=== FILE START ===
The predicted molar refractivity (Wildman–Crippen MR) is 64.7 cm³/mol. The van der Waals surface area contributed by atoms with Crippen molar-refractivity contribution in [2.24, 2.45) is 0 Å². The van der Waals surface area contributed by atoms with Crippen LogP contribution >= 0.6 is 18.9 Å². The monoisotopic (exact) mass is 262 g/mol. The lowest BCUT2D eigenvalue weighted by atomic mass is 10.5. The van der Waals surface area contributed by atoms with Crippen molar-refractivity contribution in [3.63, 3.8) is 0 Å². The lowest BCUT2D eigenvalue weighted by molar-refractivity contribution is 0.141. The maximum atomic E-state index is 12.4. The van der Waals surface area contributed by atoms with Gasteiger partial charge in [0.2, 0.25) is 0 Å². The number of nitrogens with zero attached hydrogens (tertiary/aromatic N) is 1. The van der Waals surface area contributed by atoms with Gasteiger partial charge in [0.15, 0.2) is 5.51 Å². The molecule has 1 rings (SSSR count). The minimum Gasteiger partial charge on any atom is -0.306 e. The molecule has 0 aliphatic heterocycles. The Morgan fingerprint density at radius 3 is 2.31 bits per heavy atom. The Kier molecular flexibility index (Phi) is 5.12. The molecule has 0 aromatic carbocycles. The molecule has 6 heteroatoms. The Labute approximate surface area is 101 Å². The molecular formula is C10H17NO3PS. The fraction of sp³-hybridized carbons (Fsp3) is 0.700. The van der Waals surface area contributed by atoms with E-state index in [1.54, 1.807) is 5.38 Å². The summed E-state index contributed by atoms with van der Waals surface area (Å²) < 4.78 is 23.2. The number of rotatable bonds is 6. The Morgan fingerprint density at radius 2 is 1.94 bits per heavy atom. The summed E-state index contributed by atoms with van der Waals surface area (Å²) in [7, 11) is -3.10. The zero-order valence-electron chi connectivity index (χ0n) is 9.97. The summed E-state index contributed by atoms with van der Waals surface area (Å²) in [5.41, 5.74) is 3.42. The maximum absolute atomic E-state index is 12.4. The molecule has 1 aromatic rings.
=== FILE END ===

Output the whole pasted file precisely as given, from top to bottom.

The predicted molar refractivity (Wildman–Crippen MR) is 64.7 cm³/mol. The van der Waals surface area contributed by atoms with Crippen molar-refractivity contribution in [2.24, 2.45) is 0 Å². The van der Waals surface area contributed by atoms with Crippen LogP contribution >= 0.6 is 18.9 Å². The monoisotopic (exact) mass is 262 g/mol. The lowest BCUT2D eigenvalue weighted by atomic mass is 10.5. The van der Waals surface area contributed by atoms with Crippen molar-refractivity contribution in [3.63, 3.8) is 0 Å². The lowest BCUT2D eigenvalue weighted by molar-refractivity contribution is 0.141. The maximum atomic E-state index is 12.4. The van der Waals surface area contributed by atoms with Gasteiger partial charge in [0.2, 0.25) is 0 Å². The number of nitrogens with zero attached hydrogens (tertiary/aromatic N) is 1. The van der Waals surface area contributed by atoms with Gasteiger partial charge in [0.15, 0.2) is 5.51 Å². The molecule has 1 rings (SSSR count). The minimum Gasteiger partial charge on any atom is -0.306 e. The molecule has 0 aliphatic heterocycles. The Morgan fingerprint density at radius 3 is 2.31 bits per heavy atom. The Kier molecular flexibility index (Phi) is 5.12. The molecule has 0 aromatic carbocycles. The molecule has 6 heteroatoms. The Labute approximate surface area is 101 Å². The molecular formula is C10H17NO3PS. The fraction of sp³-hybridized carbons (Fsp3) is 0.700. The van der Waals surface area contributed by atoms with E-state index in [1.54, 1.807) is 5.38 Å². The summed E-state index contributed by atoms with van der Waals surface area (Å²) < 4.78 is 23.2. The number of rotatable bonds is 6. The Morgan fingerprint density at radius 2 is 1.94 bits per heavy atom. The summed E-state index contributed by atoms with van der Waals surface area (Å²) in [7, 11) is -3.10. The zero-order valence-electron chi connectivity index (χ0n) is 9.97. The summed E-state index contributed by atoms with van der Waals surface area (Å²) in [5.41, 5.74) is 3.42. The maximum absolute atomic E-state index is 12.4. The molecule has 1 aromatic rings.